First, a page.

Love that benefits us is cheap. Serving at a soup kitchen, if done to assuage guilt, make friends, or so you don’t look bad in front of your church or social justice mates is cheap. Love of family, your wife, or your own children is cheap. Love of someone about to cut your head off with a machete, forgiveness of someone who robs your house, and those deep sorts of love that we try to emulate in Christ are the more costly love that marks a Christian, at least in my view.

    And you are right, it is a differentiation that we don’t often see today (between human “love” and love). The only place we would differ here, I suspect, is on the importance of the actual knowledge of the individual concerning God and Christ.

  • http://www.frankviola.net/ Frank Viola

    Ah, now that depends on what kind of love they are loving people with. For instance, people who don’t have the life of God which is in Christ can love people humanly. But that doesn’t mean they love God. I have atheist friends who despise the God of Scripture and don’t think that such a God exists, but they apply human love and act unselfishly toward others. The love of God, however, is something higher and it’s born of God. And only those who are in Christ and in whom Christ dwells possess that love. Your statement is true when it applies to such people. But without love for God, agape love for others doesn’t occur. Human love, however, can and does. This is an important distinction that’s present in Jesus’ teachings, but it’s little understood today.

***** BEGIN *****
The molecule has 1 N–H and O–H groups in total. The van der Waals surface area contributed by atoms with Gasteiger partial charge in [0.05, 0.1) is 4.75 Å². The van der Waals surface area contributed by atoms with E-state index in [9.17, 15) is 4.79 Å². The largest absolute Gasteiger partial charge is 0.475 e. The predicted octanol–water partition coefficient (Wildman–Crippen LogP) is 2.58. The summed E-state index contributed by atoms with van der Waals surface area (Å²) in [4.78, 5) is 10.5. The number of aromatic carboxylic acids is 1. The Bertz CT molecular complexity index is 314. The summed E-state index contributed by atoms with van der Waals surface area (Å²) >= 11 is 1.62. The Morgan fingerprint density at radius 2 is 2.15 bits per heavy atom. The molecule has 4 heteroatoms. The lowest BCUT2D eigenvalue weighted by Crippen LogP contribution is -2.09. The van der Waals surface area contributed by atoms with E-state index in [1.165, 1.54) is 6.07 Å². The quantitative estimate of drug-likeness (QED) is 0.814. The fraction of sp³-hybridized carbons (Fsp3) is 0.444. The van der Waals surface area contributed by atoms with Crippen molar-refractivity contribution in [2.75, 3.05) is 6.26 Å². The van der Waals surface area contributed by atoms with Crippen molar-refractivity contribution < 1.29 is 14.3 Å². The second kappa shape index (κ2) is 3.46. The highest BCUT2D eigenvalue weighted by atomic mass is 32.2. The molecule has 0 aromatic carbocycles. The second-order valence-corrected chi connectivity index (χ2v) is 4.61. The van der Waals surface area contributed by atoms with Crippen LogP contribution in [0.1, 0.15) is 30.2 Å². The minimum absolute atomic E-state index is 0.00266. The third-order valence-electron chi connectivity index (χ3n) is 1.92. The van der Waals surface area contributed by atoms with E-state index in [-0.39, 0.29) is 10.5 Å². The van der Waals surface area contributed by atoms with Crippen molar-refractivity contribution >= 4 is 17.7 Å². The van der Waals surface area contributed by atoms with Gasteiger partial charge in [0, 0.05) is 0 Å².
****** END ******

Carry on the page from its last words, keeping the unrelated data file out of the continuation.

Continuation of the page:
• cajaquarius

    I would take it further and say that a person who gets to a point of truly and selflessly loves people also, by extension, loves God.